Sunday, December 4, 2011


Dusk in Key West, the shadows closing in...

...half a moon, just enough for illumination early in the night.

Then it's all stars and darkness and short sleeve temperatures.

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Contrast And Compare

Sun through the rigging.

Sun through the branches of a tree.

Tumbling white fence.

Sturdy white wall.

Dog bed upstairs on the roof (really, and I have no idea why).

Normal shuttered human windows downstairs.

Gray newcomer trolley tour.

And the original slow trundling orange and yellow tour train.

Key West has it all in a very small space. Noah's Ark for a new millennium.

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Key West Commute

Leave home a few minutes early and instead of riding straight to work down the industrial suburb of North Roosevelt take instead the beach route.

Tourists out enjoying a sunset cruise:

Commercial fishermen homeward ploughing their weary way:

Landlubbers absorbing the astonishing view:

Some standing some sitting and some sprawling:

Others with their backs to the view get on with the all important business of getting spliced. For in the nautical world splicing is the art of joining two ropes indissolubly and almost invisibly. I used to be able to do a simple splice, once.

I've been married 18 years so that sort of splice I can still manage. I liked watching these two happy visitors adventuring far from Mallory Square on scooters no less, to enjoy their own tropical sunset.

To me, the cool part is they would never in life contemplate riding a scooter at home whereas in Key West such madness comes naturally. As naturally as the sun setting in a blaze of glory.

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New Mural

On Geraldine Street.

A mural by eric anfinson and friends with youngsters in Bahama Village who took it on as a summer project. According to an article in the paper it took 25 hours of work to bring the image to this formerly abandoned wall.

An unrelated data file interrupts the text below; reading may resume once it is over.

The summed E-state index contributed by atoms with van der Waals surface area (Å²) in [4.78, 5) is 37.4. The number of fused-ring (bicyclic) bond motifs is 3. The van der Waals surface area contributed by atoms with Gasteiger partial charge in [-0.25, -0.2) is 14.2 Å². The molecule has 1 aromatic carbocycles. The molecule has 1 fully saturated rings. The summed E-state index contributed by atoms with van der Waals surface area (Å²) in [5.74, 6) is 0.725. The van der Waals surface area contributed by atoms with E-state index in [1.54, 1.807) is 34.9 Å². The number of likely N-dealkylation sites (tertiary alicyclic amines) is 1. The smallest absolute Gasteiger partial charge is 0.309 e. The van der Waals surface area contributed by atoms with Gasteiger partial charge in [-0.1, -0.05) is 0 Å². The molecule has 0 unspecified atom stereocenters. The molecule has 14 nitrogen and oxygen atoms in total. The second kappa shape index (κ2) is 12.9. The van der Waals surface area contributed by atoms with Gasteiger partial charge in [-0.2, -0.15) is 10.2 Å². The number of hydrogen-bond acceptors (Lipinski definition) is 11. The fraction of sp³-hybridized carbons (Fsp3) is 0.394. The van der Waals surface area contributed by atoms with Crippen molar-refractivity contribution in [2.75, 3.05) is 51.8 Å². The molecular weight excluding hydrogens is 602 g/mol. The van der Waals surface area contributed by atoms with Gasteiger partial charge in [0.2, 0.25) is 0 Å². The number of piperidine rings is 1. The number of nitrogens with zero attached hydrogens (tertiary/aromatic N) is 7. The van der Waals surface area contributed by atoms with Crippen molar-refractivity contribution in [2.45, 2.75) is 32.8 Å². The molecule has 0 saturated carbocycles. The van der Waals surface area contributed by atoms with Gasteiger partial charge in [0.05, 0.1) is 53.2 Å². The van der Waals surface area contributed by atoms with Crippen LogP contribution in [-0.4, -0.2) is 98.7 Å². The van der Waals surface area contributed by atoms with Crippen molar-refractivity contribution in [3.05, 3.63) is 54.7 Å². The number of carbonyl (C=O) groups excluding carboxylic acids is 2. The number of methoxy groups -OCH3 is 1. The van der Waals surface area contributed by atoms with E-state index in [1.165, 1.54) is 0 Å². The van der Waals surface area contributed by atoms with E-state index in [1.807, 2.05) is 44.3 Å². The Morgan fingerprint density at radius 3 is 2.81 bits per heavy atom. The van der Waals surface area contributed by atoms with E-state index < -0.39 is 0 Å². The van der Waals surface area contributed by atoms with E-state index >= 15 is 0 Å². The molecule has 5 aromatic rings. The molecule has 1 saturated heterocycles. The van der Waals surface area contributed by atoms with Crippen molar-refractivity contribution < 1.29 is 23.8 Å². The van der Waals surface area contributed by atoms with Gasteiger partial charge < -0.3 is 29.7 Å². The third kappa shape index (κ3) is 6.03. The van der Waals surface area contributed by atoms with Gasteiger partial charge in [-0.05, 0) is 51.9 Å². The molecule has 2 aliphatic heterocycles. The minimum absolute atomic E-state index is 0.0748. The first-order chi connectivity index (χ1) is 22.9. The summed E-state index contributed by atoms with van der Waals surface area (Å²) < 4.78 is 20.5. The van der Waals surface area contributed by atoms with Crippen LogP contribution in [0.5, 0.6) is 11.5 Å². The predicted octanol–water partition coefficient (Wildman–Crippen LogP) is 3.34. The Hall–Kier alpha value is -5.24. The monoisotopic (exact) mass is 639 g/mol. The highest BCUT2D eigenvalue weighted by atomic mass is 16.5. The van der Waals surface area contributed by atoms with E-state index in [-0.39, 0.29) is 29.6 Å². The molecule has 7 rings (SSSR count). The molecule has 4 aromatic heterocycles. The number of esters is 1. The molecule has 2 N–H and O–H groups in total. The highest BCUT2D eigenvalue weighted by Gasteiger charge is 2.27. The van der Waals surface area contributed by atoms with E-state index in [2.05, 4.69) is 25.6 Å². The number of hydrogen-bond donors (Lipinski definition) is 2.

The face is named Isaiah by the artist but who or what it represents is up to the viewer.

The original Citizen article is here: Isaiah

Pirates In Key West

Pirates do like to show up from time to time in the Southernmost City and for this the twelfth running of Pirates In Paradise they will be in town through the 4th of December.

I suppose it is hopeless to point out there never were pirates in Key West, a place with no harbor, no wood to repair ships, no water to refill casks and no steep tides to enable ships to be beached and have their hulls scraped. Besides all that Key West is not ideally placed for a sailing ship of the era to cut off silver galleons sailing out of Havana...but authenticity be damned.

They cut a fine figure, them pirates, even of some of them arrive by car rather than by square rigger.

He looks rather fearsome, she a good deal less so.

This dude has got either a toothache or a cellphone.

This wench has cleavage bless her heart.

You have to admire the dress sense of these wicked people.

Even their golf carts get the satin and skulls treatment.

This happy family of part time pirates was keeping busy between pillaging gigs.

This bodices and full skirts do something for me.

Cheyenne would murder me if I did this to her.

He was making a rope bell clapper. It looked like then kind of work a police dispatcher might take up to pass the time on long night watches at work.

I contemplated buying a sword from this itinerant salesman who offered me a fine palm trimming model for a mere $350. I think my wife might have done me unmentionables had I arrived home with the world's most expensive, and stylish machete.

And in case you run out of ammo they can train you in back up defense techniques.

Or the pirates will sell you jewelry.

Like a friend pointed out to me Key West is just one excuse after another for adults to get dressed up. Bring on the bodices!

Or the kilts.

As an aside Admiral Finbar of the Conch Republic Navy gathered by his schooner Wolf...

...not just to collect his laundry...

...but to burn the hurricane flag: mark the end of another hurricane season as tradition dictates. But the ceremony was delayed and I had to leave trusting them not to make a hash of the job without me. Thanks to Wayne,

And Chuck,

For keeping me company.

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